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The song Pokarekare Ana was written in about 1913 or 1914 as a group composition by unknown Maori soldiers in a military camp on the North Island of New Zealand awaiting their posting to Europe - where they would endure some of the harshest and bloodiest conditions of the whole war as engineers digging the trenches for the Sommes and at Ypres.

 

Although the song was originally in three-four time its popularity grew greatly after 1917, when P H Tamoana (who was later to become Director of Music for the New Zealand Army) re-arranged it into four-four, and used it with his concert party touring New Zealand to raise funds for the war effort.

 

Also at about this time, the song acquired the lyrics that many know today, telling of a young mans’ yearning to cross the stormy waters that separate him from his true love. These lyrics, almost certainly be Tamoana, are purportedly those relating to his own courtship in 1912 of Kuini Raerena.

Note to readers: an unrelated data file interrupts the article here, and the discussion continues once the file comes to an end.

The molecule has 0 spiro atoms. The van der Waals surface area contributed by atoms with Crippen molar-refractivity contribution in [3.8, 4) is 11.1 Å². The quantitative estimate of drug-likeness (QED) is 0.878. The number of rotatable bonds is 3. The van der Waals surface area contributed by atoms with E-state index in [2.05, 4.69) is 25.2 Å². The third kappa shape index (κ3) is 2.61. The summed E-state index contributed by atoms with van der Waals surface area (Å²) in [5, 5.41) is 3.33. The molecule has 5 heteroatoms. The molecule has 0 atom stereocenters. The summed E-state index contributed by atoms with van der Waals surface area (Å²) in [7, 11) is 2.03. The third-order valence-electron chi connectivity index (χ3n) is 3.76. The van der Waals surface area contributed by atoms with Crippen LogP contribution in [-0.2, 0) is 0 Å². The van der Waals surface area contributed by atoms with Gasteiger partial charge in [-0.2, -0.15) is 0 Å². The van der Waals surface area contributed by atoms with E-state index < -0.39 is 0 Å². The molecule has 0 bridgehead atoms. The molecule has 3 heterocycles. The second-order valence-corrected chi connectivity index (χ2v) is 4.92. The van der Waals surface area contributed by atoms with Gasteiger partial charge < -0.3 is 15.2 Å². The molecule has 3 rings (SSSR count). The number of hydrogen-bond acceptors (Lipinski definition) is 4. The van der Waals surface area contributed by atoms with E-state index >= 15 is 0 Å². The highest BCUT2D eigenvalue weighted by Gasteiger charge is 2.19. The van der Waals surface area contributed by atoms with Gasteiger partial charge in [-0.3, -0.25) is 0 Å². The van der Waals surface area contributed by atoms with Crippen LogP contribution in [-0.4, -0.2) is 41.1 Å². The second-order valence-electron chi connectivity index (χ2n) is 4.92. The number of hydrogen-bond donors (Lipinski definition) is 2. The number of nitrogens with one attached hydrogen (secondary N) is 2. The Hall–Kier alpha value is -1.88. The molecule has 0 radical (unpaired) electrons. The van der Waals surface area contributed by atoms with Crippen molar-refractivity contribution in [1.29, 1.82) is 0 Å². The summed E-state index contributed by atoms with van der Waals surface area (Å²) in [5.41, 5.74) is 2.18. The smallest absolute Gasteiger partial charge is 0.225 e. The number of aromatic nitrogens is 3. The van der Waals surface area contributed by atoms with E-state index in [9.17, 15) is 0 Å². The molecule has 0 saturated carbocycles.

In the 1920’s, and again in the early 1930’s, Tamoana produced updated versions of his original arrangement, which were published in New Zealand and elsewhere, and helped the song to become even more popular.

 

Another World War carried the song even further, and its continued performance was assured by Kiwi’s the world over.

Encapsulating, as it does, the longing to be back in the arms of loved ones, the song has become a favourite with New Zealander’s and Australians away from home, and to many is seen as New Zealand’s unofficial anthem.

 

In performance very often only the first two verse-choruses are sung, and it is a firm favourite with schools, as there are actions which can go along with the music.

 

If you happen to know the actions, please let me know, and I’ll post them onto this site.

For a more detailed history, try John Archer’s excellent web-site on New Zealand Folk Song, here:

http://folksong.org.nz/

 

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